Highly collectable species, especially those that are rare and threatened, can potentially be put at risk from poaching if information describing where they can be found is published. But rather than withholding this information, as has been recently recommended, scientists should publish such information through secure data repositories so that this knowledge can continue to be used to help conserve and manage the world’s most threatened species.

Scientists are encouraged to publish data so their discoveries can be shared and scrutinised. However, a recent article has identified the risks of publishing the locations of rare, endangered or newly described species.

The example of the Chinese cave gecko shows that these concerns may be warranted. The species went extinct at the location where it was discovered, potentially at the hands of scientifically literate poachers.

But instead of withholding such information, we suggest (in a letter published today in Science) that scientists can publish sensitive data securely, while minimising the risk of misuse, by using one of a range of currently available tools.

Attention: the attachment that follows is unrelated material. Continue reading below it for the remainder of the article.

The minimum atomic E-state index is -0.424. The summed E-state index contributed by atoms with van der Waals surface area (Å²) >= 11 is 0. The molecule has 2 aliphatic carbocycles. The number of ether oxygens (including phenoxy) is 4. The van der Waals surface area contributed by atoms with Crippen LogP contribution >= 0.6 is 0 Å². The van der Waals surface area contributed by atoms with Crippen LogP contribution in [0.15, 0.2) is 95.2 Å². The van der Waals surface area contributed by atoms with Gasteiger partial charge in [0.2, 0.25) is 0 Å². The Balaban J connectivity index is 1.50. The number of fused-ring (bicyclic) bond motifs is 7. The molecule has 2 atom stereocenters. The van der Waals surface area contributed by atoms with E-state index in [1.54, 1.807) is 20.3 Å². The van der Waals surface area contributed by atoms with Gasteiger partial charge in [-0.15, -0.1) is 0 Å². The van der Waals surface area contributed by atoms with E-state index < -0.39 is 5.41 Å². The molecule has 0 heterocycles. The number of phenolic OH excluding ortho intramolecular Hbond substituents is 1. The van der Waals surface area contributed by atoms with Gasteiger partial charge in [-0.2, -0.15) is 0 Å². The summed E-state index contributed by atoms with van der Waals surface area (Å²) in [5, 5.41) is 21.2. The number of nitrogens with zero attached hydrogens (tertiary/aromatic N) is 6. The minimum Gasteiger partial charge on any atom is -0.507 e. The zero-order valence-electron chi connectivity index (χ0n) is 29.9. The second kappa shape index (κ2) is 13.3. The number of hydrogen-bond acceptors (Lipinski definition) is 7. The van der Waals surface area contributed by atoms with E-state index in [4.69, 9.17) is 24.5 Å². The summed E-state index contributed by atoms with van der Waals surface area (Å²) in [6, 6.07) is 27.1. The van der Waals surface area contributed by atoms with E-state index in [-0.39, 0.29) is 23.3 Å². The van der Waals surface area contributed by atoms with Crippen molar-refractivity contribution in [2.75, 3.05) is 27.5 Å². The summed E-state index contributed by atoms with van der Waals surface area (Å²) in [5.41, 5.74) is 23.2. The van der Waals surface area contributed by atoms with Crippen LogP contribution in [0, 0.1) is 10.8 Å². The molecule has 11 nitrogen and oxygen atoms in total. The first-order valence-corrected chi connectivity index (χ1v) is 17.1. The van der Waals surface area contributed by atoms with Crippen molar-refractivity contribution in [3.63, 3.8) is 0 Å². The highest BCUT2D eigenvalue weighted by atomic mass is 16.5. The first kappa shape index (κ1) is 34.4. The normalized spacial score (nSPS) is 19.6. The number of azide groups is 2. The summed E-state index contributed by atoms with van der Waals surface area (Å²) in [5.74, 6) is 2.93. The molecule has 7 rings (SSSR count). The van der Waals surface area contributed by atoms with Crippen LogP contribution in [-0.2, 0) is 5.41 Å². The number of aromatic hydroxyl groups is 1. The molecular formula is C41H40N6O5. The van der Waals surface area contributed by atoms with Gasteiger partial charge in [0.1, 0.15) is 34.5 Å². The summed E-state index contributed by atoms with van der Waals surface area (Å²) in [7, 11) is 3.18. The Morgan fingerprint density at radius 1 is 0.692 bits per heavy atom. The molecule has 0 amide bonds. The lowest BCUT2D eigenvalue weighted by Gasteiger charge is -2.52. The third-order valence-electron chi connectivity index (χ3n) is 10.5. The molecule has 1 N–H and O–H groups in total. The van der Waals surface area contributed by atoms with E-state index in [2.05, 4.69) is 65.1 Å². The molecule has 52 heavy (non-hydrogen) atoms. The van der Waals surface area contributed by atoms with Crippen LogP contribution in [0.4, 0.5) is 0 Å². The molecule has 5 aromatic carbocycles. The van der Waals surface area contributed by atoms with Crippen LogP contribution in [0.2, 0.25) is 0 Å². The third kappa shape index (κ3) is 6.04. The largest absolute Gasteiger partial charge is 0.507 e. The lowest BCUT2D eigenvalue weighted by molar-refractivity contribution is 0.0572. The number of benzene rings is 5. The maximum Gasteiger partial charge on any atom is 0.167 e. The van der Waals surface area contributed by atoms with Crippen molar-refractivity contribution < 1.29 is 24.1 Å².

A little knowledge

Typically, the problem for threatened species is not that too much information is available on their population and location, but rather quite the opposite. For example, in New South Wales more than 150 species have missed out on conservation funding because of a lack of such information.

On the flip side, there is little evidence that encouraging researchers to withhold this information will thwart people who are determined to find specific species. Collectors who specialise in highly collectable species can get location information from a variety of sources such as wildlife trade websites, pet and naturalist clubs, social media, and the popular press. This is despite the range of laws, regulations (such as scientific and collecting permits) and community reporting aimed at restricting the collection and trade of endangered species.

Grove of Wollemi pine, the location of which has been kept secret for more than 25 years.
Jaimie Plaza

How to publish sensitive data

Many governments have implemented sensitive data policies to protect ecological and species data, based on their own lists of sensitive species. Many of these policies have been in place for almost a decade and have kept secure the locations of hundreds of highly collectable species such as Australia’s Wollemi pine.

These policies are practised by numerous data portals worldwide, including DataONE, South Africa’s National Biodiversity Institute, Australia’s Virtual Herbarium, Australia’s Department of Environment, the Global Biodiversity Information Facility, the Terrestrial Ecosystem Research Network, and the Atlas for Living Australia.